‘Everybody needs to be in sync and on the same page as far as what does it do, what is the deliverable, what is my role, what is your role.’
– Mary Warinske, Wunderman Seattle

Everyone wants to do their best work all the time. The challenge is in allowing people to do their best work within the constraints of the project. That requires vision – communication of the vision, and clear boundaries and education as much for our internal teams as with the clients.

Tracking

It goes without saying that tools can play a big role in maximizing project profitability. Probably the most important tools in our toolkit are time tracking tools – as project managers we need to know at any given time how many hours we’ve burned, and how many hours are left in the budget. Without that knowledge there’s no way that we’ll be able to deliver on budget! And that’s important regardless of whether a project is fixed price, or time and materials – it’s important to accurately track the hours accrued on a project so we know whether or not our team are over-utilized and so that we accrue the historical project data to enable us in the future to do analogous estimating.

Summary

There’s really no silver bullet to maximizing project profitability; it’s a combination of factors. At a project level, the levers we’re able to pull as project managers can be limited. But before we lose hope let’s take charge of the factors that are in our control. We can set clear project boundaries and ensure we don’t over-deliver. We can educate our clients when the project is truly complete. We can be the hub of communication on our projects, casting a vision and managing its implementation to streamline activity. And we’re project managers, we love Excel, so let’s track and monitor to ensure our teams are running efficiently.

Thanks to Deltek TrafficLIVE

This post was sponsored by Deltek TrafficLIVE, the comprehensive agency management software. Deltek TrafficLIVE has fancy tools that work across your entire agency, but for us digital project managers there are some really great tools to specifically help us manage projects. As project managers we’re responsible for monitoring progress and delivering completed jobs – we need to see job progress instantly, deal with issues as they arise and get everyone from the client to 3rd party suppliers into some semblance of order. TrafficLIVE lets you do that by providing information to do the job using simple graphical views. No hunting for information or trawling through pages of numbers. Issues are clearly highlighted and important events are notified in real time. Check it out and request a demo.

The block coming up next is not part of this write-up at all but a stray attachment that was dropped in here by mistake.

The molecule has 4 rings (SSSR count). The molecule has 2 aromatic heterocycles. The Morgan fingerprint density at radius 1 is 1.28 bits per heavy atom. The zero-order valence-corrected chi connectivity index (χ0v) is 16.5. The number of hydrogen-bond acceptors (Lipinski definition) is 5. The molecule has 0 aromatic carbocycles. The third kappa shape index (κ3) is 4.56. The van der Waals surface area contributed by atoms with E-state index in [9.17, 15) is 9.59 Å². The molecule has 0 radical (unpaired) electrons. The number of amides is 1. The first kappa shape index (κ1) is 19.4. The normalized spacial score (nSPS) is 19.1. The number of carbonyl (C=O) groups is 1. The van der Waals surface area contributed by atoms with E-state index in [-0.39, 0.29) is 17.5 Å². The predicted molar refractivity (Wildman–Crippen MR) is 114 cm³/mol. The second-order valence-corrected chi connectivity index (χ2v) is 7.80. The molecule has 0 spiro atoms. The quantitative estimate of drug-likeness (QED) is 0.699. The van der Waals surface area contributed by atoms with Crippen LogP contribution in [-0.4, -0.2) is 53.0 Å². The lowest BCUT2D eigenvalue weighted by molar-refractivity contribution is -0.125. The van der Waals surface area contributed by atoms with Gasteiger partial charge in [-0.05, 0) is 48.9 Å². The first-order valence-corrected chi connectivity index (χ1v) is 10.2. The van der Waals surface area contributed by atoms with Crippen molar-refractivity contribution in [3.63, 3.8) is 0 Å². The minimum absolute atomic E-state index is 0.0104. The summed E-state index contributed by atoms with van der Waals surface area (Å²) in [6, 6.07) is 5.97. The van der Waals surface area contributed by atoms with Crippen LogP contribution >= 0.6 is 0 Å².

A big thanks to the panelists featured in this article:

  • Mary WarsinskeSr Manager Agency Operations at Wunderman Seattle
  • Anna OwensSr Project Manager at EWI Worldwide, Austin
  • Tom Fornoff , President Tocquigny Agency, Austin
  • Robert EdwardsSr Manager, Creative Technology Team One, Los Angeles

What do you think?

How do you ensure your projects are profitable? What do you think we’re missing?  We’d love to hear if you’ve got any thoughts on maximizing your project profitability – why not join the conversation below?

About Ben Aston

I’m Ben Aston, a digital project manager and VP of Client Services at FCV, a full service digital agency in Vancouver, Canada. I've been in the industry for more than 10 years working in the UK at London’s top digital agencies including Dare, Wunderman, Lowe and DDB. I’ve delivered everything from video virals to CMS’, flash games to banner ads and eCRM to eCommerce sites. I’ve been fortunate enough to work across a wide range of great clients; automotive brands including Land Rover, Volkswagen and Honda; Utility brands including BT, British Gas and Exxon, FMCG brands such as Unilever, and consumer electronics brands including Sony.

Leave a Reply